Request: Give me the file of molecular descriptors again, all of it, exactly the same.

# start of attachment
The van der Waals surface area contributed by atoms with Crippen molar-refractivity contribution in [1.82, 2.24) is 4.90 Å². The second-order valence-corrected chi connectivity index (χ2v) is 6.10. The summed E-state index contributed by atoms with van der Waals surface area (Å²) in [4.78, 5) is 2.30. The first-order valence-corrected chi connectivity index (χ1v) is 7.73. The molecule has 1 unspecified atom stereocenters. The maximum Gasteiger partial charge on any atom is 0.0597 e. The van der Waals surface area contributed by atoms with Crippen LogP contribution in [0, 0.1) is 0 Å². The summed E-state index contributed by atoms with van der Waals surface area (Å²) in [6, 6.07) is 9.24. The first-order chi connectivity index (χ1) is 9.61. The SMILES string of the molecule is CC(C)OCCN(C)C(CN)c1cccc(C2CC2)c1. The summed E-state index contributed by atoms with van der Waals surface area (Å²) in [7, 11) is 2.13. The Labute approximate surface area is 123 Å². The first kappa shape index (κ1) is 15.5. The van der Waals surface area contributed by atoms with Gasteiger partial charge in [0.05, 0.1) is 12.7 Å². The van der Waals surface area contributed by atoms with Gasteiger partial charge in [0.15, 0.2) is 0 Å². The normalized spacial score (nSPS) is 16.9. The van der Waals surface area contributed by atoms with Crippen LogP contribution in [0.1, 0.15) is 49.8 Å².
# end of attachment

The van der Waals surface area contributed by atoms with Crippen molar-refractivity contribution in [1.82, 2.24) is 4.90 Å². The second-order valence-corrected chi connectivity index (χ2v) is 6.10. The summed E-state index contributed by atoms with van der Waals surface area (Å²) in [4.78, 5) is 2.30. The first-order valence-corrected chi connectivity index (χ1v) is 7.73. The molecule has 1 unspecified atom stereocenters. The maximum Gasteiger partial charge on any atom is 0.0597 e. The van der Waals surface area contributed by atoms with Crippen LogP contribution in [0, 0.1) is 0 Å². The summed E-state index contributed by atoms with van der Waals surface area (Å²) in [6, 6.07) is 9.24. The first-order chi connectivity index (χ1) is 9.61. The SMILES string of the molecule is CC(C)OCCN(C)C(CN)c1cccc(C2CC2)c1. The summed E-state index contributed by atoms with van der Waals surface area (Å²) in [7, 11) is 2.13. The Labute approximate surface area is 123 Å². The first kappa shape index (κ1) is 15.5. The van der Waals surface area contributed by atoms with Gasteiger partial charge in [0.05, 0.1) is 12.7 Å². The van der Waals surface area contributed by atoms with Gasteiger partial charge in [0.15, 0.2) is 0 Å². The normalized spacial score (nSPS) is 16.9. The van der Waals surface area contributed by atoms with Crippen LogP contribution in [0.1, 0.15) is 49.8 Å².